The Supreme Court nomination process and consultation
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Last week, Supreme Court Justice Anthony Kennedy announced his retirement after three decades of dedicated service on the highest court in the land. President Donald Trump praised Kennedy as a wonderful Justice and pledged to nominate a successor who would honor Kennedy’s powerful legacy. On Friday, the president stated that he would interview this week five to seven candidates from a list of twenty-five prospects, which the Federalist Society and the Heritage Foundation compiled, and announce a nominee on Monday, July 9. The best way that Trump can discharge his constitutional responsibility for selecting the finest nominee is to institute a transparent process in which the White House assiduously consults with Democratic senators, who must fulfill their constitutional duty to provide advice and consent.

Strident partisanship, divisive rhetoric and incessant “paybacks” have marked the confirmation process for justices ever since the 1987 Senate rejection of Circuit Judge Robert Bork, President Ronald Reagan’s Supreme Court nominee. However, there was an important exception to this downward spiraling process. During 1993 and 1994, President Bill ClintonWilliam (Bill) Jefferson ClintonTrump, GOP regain edge in Kavanaugh battle Presidential approval: It's the economy; except when it's not Hypocrisy in Kavanaugh case enough to set off alarms in DC MORE and Senate Judiciary Committee Chairman Orrin HatchOrrin Grant HatchJudiciary Dems say GOP treating Kavanaugh accuser worse than Anita Hill Dem vows to probe 'why the FBI stood down' on Kavanaugh Senate Democrats increase pressure for FBI investigation of Kavanaugh MORE (R-Utah) engaged in frank consultation, which prompted the nomination of D.C. Circuit Judge Ruth Bader Ginsberg and First Circuit Judge Stephen Breyer, both of whom the Senate expeditiously and smoothly confirmed by overwhelming votes of 96-3 and 87-9 respectively.

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President TrumpDonald John TrumpHannity urges Trump not to fire 'anybody' after Rosenstein report Ben Carson appears to tie allegation against Kavanaugh to socialist plot Five takeaways from Cruz, O'Rourke's fiery first debate MORE can easily implement consultation. For example, last week, the chief executive discussed the nomination and confirmation processes with Senate Judiciary Committee Chair Chuck GrassleyCharles (Chuck) Ernest GrassleyGrassley extends deadline for Kavanaugh accuser to decide on testifying Ben Carson appears to tie allegation against Kavanaugh to socialist plot Kavanaugh accuser seeks additional day to decide on testimony MORE (R-Iowa) as well as Sens. Susan CollinsSusan Margaret CollinsGrassley panel scraps Kavanaugh hearing, warns committee will vote without deal Collins 'appalled' by Trump tweet about Kavanaugh accuser Poll: More voters oppose Kavanaugh’s nomination than support it MORE (R-Maine), Lisa MurkowskiLisa Ann MurkowskiMurkowski says she’ll wait until Ford testifies before making decision on Kavanaugh Alaska gov, lieutenant gov come out against Kavanaugh The Memo: Tide turns on Kavanaugh MORE (R-Alaska), Joe DonnellyJoseph (Joe) Simon DonnellyThe Memo: Tide turns on Kavanaugh McCaskill to oppose Kavanaugh nomination The Memo: Kavanaugh firestorm consumes political world MORE (D-Ind.), Heidi HeitkampMary (Heidi) Kathryn HeitkampGOP Senate candidate: Allegations against Kavanaugh 'absurd' The Memo: Tide turns on Kavanaugh McCaskill to oppose Kavanaugh nomination MORE (D-N.D.) and Joe ManchinJoseph (Joe) ManchinCook Political Report moves Texas Senate race to ‘toss-up’ The Memo: Tide turns on Kavanaugh McCaskill to oppose Kavanaugh nomination MORE (D-W.Va.). This was productive, because Grassley will lead Senate consideration of the nominee, while many observers believe that the other five senators have not decided how they might vote on the nominee.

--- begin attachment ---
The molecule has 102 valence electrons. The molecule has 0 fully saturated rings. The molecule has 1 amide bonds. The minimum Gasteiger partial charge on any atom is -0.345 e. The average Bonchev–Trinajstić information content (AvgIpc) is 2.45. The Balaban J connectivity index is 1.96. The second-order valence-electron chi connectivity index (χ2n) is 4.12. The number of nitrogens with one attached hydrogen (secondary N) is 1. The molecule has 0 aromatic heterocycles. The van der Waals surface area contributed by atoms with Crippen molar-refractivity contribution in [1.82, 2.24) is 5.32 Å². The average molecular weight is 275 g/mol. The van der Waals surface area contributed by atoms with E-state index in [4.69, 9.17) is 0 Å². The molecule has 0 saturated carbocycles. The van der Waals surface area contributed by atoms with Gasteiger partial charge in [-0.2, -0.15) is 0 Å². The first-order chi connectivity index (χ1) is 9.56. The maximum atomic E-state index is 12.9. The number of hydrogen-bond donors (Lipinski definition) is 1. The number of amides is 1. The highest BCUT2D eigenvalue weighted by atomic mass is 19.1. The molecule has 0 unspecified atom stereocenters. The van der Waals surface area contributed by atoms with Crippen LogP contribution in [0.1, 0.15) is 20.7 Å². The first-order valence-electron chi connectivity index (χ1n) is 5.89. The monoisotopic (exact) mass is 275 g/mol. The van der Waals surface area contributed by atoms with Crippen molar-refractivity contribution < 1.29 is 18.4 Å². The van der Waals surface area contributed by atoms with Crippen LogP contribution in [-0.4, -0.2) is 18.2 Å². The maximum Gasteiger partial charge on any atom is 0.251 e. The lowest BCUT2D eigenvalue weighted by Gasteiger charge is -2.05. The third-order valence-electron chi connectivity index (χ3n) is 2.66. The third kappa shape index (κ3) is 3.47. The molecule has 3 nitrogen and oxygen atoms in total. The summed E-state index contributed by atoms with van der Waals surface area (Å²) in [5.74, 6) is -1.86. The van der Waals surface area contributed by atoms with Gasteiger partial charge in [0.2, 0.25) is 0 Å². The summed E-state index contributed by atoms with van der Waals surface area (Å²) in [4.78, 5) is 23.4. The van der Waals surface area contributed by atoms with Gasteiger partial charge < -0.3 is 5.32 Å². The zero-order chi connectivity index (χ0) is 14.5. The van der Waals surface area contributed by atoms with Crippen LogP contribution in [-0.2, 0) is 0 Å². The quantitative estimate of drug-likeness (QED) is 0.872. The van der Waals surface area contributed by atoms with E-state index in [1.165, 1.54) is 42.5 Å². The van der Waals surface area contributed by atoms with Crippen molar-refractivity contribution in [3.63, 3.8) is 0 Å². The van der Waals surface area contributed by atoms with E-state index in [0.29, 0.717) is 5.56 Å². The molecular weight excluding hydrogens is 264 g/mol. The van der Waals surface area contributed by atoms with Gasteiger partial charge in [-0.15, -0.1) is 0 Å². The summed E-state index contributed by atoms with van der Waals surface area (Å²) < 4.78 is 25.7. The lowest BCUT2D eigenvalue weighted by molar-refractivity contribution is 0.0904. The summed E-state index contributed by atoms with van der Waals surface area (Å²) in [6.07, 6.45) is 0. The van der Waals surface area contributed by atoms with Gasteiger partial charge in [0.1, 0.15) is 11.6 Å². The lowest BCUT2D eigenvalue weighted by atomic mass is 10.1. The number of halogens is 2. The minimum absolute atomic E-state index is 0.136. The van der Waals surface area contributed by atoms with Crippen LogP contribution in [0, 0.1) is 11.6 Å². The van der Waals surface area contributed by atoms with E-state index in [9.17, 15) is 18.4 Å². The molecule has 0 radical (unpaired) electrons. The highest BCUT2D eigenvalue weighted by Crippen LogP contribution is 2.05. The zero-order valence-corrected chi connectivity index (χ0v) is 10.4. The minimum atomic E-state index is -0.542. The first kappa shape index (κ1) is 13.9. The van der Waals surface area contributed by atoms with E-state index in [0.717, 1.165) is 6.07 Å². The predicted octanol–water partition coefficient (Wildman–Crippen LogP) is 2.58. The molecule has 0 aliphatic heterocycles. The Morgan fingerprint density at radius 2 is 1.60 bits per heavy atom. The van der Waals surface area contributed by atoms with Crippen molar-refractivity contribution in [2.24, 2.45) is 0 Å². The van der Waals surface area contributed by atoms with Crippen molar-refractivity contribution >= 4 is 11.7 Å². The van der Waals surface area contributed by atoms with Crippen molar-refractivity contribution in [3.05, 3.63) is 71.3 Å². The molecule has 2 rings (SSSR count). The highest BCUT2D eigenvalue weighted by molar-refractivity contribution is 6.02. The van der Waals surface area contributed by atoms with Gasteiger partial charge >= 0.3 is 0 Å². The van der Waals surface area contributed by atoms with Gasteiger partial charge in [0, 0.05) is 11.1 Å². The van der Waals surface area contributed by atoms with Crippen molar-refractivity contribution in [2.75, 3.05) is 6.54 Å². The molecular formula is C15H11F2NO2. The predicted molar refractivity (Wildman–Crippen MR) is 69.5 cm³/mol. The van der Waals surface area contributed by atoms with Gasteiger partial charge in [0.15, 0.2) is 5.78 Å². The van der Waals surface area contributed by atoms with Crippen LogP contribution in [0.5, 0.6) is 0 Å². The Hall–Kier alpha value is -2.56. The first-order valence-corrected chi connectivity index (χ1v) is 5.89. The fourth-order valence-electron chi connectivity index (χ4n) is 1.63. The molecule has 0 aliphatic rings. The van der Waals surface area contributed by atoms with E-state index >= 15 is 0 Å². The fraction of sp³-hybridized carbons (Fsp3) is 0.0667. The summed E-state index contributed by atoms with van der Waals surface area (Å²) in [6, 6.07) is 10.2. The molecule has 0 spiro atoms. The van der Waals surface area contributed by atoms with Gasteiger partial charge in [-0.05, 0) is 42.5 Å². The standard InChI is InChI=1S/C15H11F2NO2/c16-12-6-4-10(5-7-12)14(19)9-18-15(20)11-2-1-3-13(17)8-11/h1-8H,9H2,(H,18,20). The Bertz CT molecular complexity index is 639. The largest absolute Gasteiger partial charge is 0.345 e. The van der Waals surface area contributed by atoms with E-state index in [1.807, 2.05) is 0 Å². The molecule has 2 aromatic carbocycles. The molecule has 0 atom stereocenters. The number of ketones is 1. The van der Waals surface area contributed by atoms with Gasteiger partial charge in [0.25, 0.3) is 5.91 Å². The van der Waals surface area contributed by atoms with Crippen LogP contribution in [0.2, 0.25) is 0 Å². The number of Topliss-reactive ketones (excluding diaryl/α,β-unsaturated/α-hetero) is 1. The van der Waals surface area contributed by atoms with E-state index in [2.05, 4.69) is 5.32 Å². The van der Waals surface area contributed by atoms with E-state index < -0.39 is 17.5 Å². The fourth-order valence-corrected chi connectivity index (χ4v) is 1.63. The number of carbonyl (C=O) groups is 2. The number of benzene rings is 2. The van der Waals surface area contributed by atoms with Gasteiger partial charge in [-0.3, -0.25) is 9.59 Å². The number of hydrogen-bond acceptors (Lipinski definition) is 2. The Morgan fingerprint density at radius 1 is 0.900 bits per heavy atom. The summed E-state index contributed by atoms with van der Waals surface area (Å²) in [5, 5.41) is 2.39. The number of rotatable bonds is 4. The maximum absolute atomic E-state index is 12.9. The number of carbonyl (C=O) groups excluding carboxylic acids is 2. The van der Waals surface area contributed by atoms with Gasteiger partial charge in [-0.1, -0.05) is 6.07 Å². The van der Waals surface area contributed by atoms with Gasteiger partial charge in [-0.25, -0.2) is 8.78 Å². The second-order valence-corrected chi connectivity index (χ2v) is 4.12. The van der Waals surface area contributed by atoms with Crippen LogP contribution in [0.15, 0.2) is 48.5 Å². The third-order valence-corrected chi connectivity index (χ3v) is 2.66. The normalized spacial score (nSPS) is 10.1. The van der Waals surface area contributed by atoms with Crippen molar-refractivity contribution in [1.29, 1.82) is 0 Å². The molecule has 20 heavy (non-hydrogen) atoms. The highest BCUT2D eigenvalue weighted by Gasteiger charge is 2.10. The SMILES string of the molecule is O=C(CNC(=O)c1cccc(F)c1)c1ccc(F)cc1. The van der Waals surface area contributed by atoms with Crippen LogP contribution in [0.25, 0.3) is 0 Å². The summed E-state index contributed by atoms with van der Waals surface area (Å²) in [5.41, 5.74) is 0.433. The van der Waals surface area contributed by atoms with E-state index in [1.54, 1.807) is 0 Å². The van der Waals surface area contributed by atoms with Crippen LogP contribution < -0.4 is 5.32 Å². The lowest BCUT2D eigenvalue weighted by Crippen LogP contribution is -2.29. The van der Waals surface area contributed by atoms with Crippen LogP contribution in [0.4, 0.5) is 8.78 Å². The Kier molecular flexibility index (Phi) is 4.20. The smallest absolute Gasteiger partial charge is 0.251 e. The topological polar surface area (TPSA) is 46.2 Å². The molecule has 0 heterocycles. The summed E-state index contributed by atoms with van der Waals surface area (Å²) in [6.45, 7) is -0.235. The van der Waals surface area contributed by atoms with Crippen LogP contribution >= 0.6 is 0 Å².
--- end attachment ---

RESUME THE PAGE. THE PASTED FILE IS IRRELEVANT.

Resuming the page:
The president should now expand that process of consultation to include Sen. Chuck SchumerCharles (Chuck) Ellis SchumerTrump, GOP regain edge in Kavanaugh battle READ: President Trump’s exclusive interview with Hill.TV The Hill's 12:30 Report — Trump slams Sessions in exclusive Hill.TV interview | Kavanaugh accuser wants FBI investigation MORE (D-N.Y.), the minority leader, and Sen. Dianne FeinsteinDianne Emiel FeinsteinGOP, Kavanaugh accuser struggle to reach deal GOP Senate candidate: Allegations against Kavanaugh 'absurd' Grassley panel scraps Kavanaugh hearing, warns committee will vote without deal MORE (D-Calif.), the Judiciary Committee ranking member. Trump and these leaders should discuss how to implement smooth nomination and confirmation processes and potential candidates to ascertain whether they can reach agreement on the process and the specific nominee.

President Trump and Senate Democratic leaders must engage in candid, collegial discussion about how to improve the process and how to select the best nominee for the Supreme Court and the American people at this moment in the history of the court and the Republic. The president and the Democratic leaders should implement this approach, because it promises to enhance the process and the quality of the nominee selected. Even if consultative engagement does not yield complete agreement, it may well improve the procedures employed and the nominee tapped as well as communication between the president and Democratic leaders at minimal expense in terms of resource commitment.

President Trump has pledged to nominate and confirm a replacement for Justice Kennedy who will respect and carry on his legacy. The chief executive can best attain this goal by assertively consulting, which will enhance the process deployed and the nominee chosen.

Carl Tobias is the Williams Chair in Law at the University of Richmond.